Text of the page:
To me (and most Marlovians) however, May 30 stands out as the official date of Christopher Marlowe's "sudden and fearful end" in 1593.
The phrase "Remember Christopher Marlowe" on the plaque at King's School, Canterbury, (shown here in 1993 with the great Marlovian scholar Dolly Walker-Wraight) was the theme of a citywide memorial of Marlowe's passing 400 years earlier—and a celebration of his genius.
But did Marlowe die in 1593? Ever since Calvin Hoffman made an international splash with his book The Murder of the Man Who Was Shakespeare in 1955, many have come to doubt that claim due to the suspicious circumstances of the murder and curious facts regarding the inquest. Even more doubters were created by the pro-Marlovian documentary Much Ado About Something, broadcast in 2001. The next year, Marlowe's murder was further questioned at prestigious Poets' Corner in Westminster Abbey, where a plaque dedicated to Marlowe was installed with a QUESTION MARK before the date! The interrogative would have been better placed after his death than before his birth, but point taken.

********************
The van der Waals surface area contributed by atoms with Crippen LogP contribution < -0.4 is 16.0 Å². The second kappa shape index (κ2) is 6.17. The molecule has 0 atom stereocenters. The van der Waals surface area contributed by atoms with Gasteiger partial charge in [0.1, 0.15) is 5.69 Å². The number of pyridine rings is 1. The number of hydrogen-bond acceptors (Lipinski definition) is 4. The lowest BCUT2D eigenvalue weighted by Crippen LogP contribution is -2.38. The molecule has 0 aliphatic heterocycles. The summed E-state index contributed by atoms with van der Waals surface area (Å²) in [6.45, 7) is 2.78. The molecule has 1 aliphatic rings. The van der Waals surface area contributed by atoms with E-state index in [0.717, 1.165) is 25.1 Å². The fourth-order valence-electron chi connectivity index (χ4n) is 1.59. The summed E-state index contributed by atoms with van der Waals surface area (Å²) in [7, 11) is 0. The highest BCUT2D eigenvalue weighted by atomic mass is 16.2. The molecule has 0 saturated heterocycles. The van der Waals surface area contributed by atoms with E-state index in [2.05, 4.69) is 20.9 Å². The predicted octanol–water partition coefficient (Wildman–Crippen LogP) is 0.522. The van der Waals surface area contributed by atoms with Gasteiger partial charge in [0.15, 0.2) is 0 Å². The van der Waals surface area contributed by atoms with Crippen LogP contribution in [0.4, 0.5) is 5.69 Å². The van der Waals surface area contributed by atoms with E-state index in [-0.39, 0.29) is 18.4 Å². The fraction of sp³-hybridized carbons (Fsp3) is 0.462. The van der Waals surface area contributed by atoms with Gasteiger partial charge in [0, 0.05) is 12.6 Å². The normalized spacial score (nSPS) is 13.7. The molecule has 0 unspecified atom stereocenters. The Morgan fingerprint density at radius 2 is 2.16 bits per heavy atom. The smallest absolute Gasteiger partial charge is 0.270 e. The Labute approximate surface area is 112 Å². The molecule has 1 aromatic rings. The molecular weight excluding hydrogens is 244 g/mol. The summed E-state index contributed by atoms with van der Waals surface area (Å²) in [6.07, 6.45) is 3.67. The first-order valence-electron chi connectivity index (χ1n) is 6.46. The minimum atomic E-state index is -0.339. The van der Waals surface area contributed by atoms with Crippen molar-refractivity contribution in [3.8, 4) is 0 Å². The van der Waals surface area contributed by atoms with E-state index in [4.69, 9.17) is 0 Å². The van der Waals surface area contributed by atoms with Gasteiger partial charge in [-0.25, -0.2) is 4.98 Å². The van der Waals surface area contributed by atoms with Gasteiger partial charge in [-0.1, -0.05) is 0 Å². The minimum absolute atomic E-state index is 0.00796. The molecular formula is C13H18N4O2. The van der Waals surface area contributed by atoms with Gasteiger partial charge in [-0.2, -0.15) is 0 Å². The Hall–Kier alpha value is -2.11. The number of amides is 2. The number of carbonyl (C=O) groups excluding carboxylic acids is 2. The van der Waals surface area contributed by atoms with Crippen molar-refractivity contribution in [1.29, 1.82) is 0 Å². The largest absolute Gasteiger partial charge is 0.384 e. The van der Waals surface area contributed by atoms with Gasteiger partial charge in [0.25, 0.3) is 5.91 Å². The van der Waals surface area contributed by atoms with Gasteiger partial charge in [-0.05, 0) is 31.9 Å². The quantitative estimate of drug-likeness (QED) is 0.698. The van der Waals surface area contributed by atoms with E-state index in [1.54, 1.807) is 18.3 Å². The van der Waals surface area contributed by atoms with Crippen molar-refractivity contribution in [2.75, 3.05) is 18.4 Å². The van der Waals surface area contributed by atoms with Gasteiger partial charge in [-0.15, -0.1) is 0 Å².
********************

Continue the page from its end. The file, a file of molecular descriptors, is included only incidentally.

So, on May 30, take a moment to remember "the muses' darling" —an atheist martyr whose early exit from life set the stage for his pseudonymous rebirth as the author known as "Shakespeare.